As they head into the fourth quarter, will any of the major uncertainties plaguing CFOs be resolved? All that is certain, notes Dickinson, “is that other uncertainties will replace them.”
Along with optimism, CFOs’ risk appetites continued to decline around the world. In Europe, the biggest negative net balances were found in the UK (-87%), Germany (-83%), and Turkey (-83%). The relative “bright” spots included Norway (-35%) and Greece (-38%), even though risk appetite was negative. In North America, CFOs’ risk appetite has flatlined around 40% since late 2018. This quarter, it decreased slightly from 42% to 40%—the lowest level since this question was first asked in 2015.
Not surprisingly, uncertainty is up in many of the surveys. In Europe, net levels are particularly high in the UK (+96%), Germany (+95%), and Switzerland (+65%). In Denmark, however, 59% of CFOs consider the level of uncertainty to be normal, as do 61% of Norway’s CFOs. Still, it should be noted that the Bank of England’s recent analysis using Deloitte UK CFO Survey data reveals that, on average, CFOs who report higher levels of uncertainty expect slower growth in investment and hiring.
In Europe, net expectations for revenue growth were particularly strong in Belgium (+79%) and Greece (+67%), whereas operating margin expectations fell markedly in Austria (-41 percentage points), Spain (-24 percentage points), and Norway (-24 percentage points) from the last survey. Meanwhile, growth expectations in North America increased for revenue (3.8% to 4.3%), but declined for earnings (6.1% to 5.6%), a new survey low. In Japan, 39% of CFOs expect “large” or “very large” earnings growth, down slightly from 40% last quarter.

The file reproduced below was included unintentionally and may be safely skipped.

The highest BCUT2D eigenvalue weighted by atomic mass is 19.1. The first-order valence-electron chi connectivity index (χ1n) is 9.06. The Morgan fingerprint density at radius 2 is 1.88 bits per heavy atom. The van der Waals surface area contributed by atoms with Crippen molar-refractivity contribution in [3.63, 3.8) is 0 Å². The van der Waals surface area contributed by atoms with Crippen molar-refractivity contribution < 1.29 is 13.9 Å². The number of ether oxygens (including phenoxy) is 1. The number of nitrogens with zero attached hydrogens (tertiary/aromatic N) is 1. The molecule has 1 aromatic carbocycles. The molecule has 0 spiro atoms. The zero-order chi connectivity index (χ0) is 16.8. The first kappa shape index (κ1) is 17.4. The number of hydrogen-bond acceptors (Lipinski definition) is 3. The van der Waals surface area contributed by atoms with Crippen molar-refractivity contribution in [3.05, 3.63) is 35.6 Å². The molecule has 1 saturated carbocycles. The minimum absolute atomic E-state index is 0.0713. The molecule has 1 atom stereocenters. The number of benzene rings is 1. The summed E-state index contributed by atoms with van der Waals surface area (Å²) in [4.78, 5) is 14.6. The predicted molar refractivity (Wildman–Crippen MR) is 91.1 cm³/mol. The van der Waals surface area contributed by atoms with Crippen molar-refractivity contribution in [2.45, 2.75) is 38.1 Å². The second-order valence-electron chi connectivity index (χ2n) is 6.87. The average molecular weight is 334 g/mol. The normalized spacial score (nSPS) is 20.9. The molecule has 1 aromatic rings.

The outlook on hiring has tempered in many of the countries reporting. In North America, for example, expectations for domestic personnel growth fell from 1.9% to 1.6%, a three-year low, even though talent remains one of CFOs’ top internal risks. Across Europe, though, hiring intentions remain noticeably negative in the UK (net -66%) and Iceland (net -34%), whereas Belgium (net +42%) and Greece (net +28%) remain bullish on adding headcount.
In sports, defense often wins games, and CFOs are clearly on the defensive. Nine of the European countries reporting ranked cost control as their top strategic priority for the next 12 months. And in the Middle East, cost management is now the number one priority, up from sixth in 2018. This correlates with the main risk identified by CFOs: the economic outlook and the need to focus their attention on priorities that will address that risk. Still, in North America, CFOs still favor revenue growth over cost reduction (51% versus 22%), despite strong economic worries.
In an environment of still shifting monetary policy, both bank borrowing and internal financing remain the preferred sources of funding among European CFOs. It is worth noting that their views on corporate debt improved this time, with only Denmark (net -41%) rating it as unattractive. In North America, debt financing remains attractive for 87% of CFOs (up from 77%), but the appeal of equity financing fell for both public and private companies.